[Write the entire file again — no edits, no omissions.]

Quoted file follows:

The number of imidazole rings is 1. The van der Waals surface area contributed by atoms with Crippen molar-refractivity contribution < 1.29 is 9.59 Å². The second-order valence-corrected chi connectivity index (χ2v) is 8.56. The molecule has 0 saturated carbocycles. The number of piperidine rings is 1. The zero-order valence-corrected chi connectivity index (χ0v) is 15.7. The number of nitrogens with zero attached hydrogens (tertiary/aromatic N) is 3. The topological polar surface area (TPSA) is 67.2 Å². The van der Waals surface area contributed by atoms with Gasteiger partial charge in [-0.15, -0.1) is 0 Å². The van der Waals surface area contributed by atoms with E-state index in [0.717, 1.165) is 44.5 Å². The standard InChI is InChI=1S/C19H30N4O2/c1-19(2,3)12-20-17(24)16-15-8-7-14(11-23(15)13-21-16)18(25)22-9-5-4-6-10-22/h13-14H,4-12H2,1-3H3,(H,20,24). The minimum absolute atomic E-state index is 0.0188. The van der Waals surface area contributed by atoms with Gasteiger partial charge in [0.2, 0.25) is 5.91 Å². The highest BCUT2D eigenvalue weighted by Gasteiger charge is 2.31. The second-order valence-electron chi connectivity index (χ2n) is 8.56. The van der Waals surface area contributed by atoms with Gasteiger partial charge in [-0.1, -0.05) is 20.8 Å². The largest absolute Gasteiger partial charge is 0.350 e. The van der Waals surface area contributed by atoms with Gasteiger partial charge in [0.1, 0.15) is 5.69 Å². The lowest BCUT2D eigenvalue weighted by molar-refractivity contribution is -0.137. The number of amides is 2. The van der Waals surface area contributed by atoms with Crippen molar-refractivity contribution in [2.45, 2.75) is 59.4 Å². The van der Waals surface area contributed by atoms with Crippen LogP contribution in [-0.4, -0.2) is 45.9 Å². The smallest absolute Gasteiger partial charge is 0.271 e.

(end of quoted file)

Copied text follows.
The number of imidazole rings is 1. The van der Waals surface area contributed by atoms with Crippen molar-refractivity contribution < 1.29 is 9.59 Å². The second-order valence-corrected chi connectivity index (χ2v) is 8.56. The molecule has 0 saturated carbocycles. The number of piperidine rings is 1. The zero-order valence-corrected chi connectivity index (χ0v) is 15.7. The number of nitrogens with zero attached hydrogens (tertiary/aromatic N) is 3. The topological polar surface area (TPSA) is 67.2 Å². The van der Waals surface area contributed by atoms with Gasteiger partial charge in [-0.15, -0.1) is 0 Å². The van der Waals surface area contributed by atoms with E-state index in [0.717, 1.165) is 44.5 Å². The standard InChI is InChI=1S/C19H30N4O2/c1-19(2,3)12-20-17(24)16-15-8-7-14(11-23(15)13-21-16)18(25)22-9-5-4-6-10-22/h13-14H,4-12H2,1-3H3,(H,20,24). The minimum absolute atomic E-state index is 0.0188. The van der Waals surface area contributed by atoms with Gasteiger partial charge in [0.2, 0.25) is 5.91 Å². The highest BCUT2D eigenvalue weighted by Gasteiger charge is 2.31. The second-order valence-electron chi connectivity index (χ2n) is 8.56. The van der Waals surface area contributed by atoms with Gasteiger partial charge in [-0.1, -0.05) is 20.8 Å². The largest absolute Gasteiger partial charge is 0.350 e. The van der Waals surface area contributed by atoms with Gasteiger partial charge in [0.1, 0.15) is 5.69 Å². The lowest BCUT2D eigenvalue weighted by molar-refractivity contribution is -0.137. The number of amides is 2. The van der Waals surface area contributed by atoms with Crippen molar-refractivity contribution in [2.45, 2.75) is 59.4 Å². The van der Waals surface area contributed by atoms with Crippen LogP contribution in [-0.4, -0.2) is 45.9 Å². The smallest absolute Gasteiger partial charge is 0.271 e.